Groovy. That's got absolutely nothing to do with using anything on dictatorships.   
That's right, they're different countries on opposite sides of the planet.

If you want to suggest that differences amongst dictatorships call for using different standards to bring them to heel then say so.  I'm open to the idea that governments can earn merit points and a reduction in sanctions due to better behaviour.  First though we'd need an international code of standardized rules for governing human beings.  Wouldn't you agree?
Well, Cuba's been under a large trade embargo for 50+ years.  And all it's done is caused mass poverty.  Your policy has directly lead to people dying.  As long as you're ok with the collateral damage I guess. 
Funny Funny x 1 View List

Offline eyeball

  • Sr. Member
  • ****
  • Posts: 526
Re: Government Day-to-Day
« Reply #1510 on: December 29, 2020, 11:44:04 am »
Well, Cuba's been under a large trade embargo for 50+ years.  And all it's done is caused mass poverty.  Your policy has directly lead to people dying.  As long as you're ok with the collateral damage I guess.
Cuba's dictators have also been subsidized by other dictators, to the tune of billions of dollars in the case of China. That's both prolonged Cuba's dictatorship while fuelling China's growth into a formidable super-power.  Anyone else recall when billions of dollars and countless lives were expended trying to keep oil out of the hands of communist dictatorships?  Last time I looked Ottawa spent billions on a pipeline in our desperation to get our oil into China's hands too.

Quote
China has bailed-out Cuba with loans of billions of dollars, and as a result has access to much of their oil in the Gulf of Mexico.[2]
https://en.wikipedia.org/wiki/China%E2%80%93Cuba_relations

When we investigate terrorists we deliberately look for often find and go after the networks of support that facilitate and empower them.  It works the very same way with dictatorships but we give the support they receive a pass, why?  We've come to depend on them too.  Decades of dependency have made us as complicit and even more so because we know better.

I'm okay with the economic damage being consistent with our stated principles would cause why aren't you?  My grandparents were okay giving up 25% of their GDP to fight tyranny, where were your's in the scheme of things?
« Last Edit: December 29, 2020, 11:54:22 am by eyeball »

guest78

  • Guest
Re: Government Day-to-Day
« Reply #1511 on: December 29, 2020, 12:21:26 pm »
Cuba's dictators have also been subsidized by other dictators, to the tune of billions of dollars in the case of China. That's both prolonged Cuba's dictatorship while fuelling China's growth into a formidable super-power.  Anyone else recall when billions of dollars and countless lives were expended trying to keep oil out of the hands of communist dictatorships?  Last time I looked Ottawa spent billions on a pipeline in our desperation to get our oil into China's hands too.

When we investigate terrorists we deliberately look for often find and go after the networks of support that facilitate and empower them.  It works the very same way with dictatorships but we give the support they receive a pass, why?  We've come to depend on them too.  Decades of dependency have made us as complicit and even more so because we know better.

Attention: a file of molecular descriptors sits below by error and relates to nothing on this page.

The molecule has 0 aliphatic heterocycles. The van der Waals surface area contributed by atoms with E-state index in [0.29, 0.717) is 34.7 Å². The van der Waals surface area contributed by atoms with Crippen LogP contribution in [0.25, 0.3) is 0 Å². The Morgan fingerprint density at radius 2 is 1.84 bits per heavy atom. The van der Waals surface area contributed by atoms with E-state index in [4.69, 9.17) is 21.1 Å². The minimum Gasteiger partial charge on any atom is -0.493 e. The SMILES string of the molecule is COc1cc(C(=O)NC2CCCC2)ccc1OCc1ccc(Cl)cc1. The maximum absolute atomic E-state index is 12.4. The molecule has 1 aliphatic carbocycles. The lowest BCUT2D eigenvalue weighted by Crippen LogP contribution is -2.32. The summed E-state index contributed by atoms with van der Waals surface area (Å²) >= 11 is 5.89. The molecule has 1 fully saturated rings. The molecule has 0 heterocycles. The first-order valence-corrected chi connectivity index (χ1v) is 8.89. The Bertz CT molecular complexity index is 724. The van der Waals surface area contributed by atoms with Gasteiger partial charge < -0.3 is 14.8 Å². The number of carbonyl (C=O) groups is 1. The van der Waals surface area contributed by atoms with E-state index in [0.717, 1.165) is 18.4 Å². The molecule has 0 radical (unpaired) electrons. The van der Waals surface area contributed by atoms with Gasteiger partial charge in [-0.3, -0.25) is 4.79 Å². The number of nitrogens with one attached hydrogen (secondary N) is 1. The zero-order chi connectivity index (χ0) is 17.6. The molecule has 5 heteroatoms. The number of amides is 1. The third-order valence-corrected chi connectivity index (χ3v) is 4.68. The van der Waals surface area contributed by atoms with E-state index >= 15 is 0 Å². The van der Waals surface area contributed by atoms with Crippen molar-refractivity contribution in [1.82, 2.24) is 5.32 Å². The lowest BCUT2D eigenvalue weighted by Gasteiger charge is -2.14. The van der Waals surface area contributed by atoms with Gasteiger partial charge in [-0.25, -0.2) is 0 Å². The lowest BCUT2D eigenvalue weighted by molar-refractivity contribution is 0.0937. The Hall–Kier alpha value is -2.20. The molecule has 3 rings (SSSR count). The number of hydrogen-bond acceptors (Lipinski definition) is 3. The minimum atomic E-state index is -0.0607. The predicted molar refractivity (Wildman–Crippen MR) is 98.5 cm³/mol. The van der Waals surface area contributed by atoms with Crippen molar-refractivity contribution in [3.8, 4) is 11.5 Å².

I'm okay with the economic damage being consistent with our stated principles would cause why aren't you?  My grandparents were okay giving up 25% of their GDP to fight tyranny, where were your's in the scheme of things?
I don't think anyone gave up 25% of their GDP.  Perhaps during the great depression.  So you were cool with the sanctions on Iraq then too?

"We are now in there responsible for killing people, destroying their families, their children, allowing their older parents to die for lack of basic medicines,"
https://news.cornell.edu/stories/1999/09/former-un-official-says-sanctions-against-iraq-amount-genocide

Offline wilber

  • Moderator
  • Full Member
  • *****
  • Posts: 6575
Re: Government Day-to-Day
« Reply #1512 on: December 29, 2020, 01:04:53 pm »
The Battista regime which was overthrown by the Cuban revolution was propped up by the US and the Bay of Pigs was the US response to overthrow the revolution. Cuba has no reason to love America regardless who is in power.
"Never trust a man without a single redeeming vice" WSC

Offline eyeball

  • Sr. Member
  • ****
  • Posts: 526
Re: Government Day-to-Day
« Reply #1513 on: December 29, 2020, 04:53:15 pm »
I don't think anyone gave up 25% of their GDP.  Perhaps during the great depression.  So you were cool with the sanctions on Iraq then too?

Actually it was closer to 40%



https://worthwhile.typepad.com/worthwhile_canadian_initi/2017/06/150-years-of-canadian-national-defence-spending.html

Yes I was cool with sanctions against Iraq but I think we should also have applied them to anyone who helped Iraq's dictatorship. You know, actually try to raise a few eyebrows for a change.
« Last Edit: December 29, 2020, 05:59:35 pm by eyeball »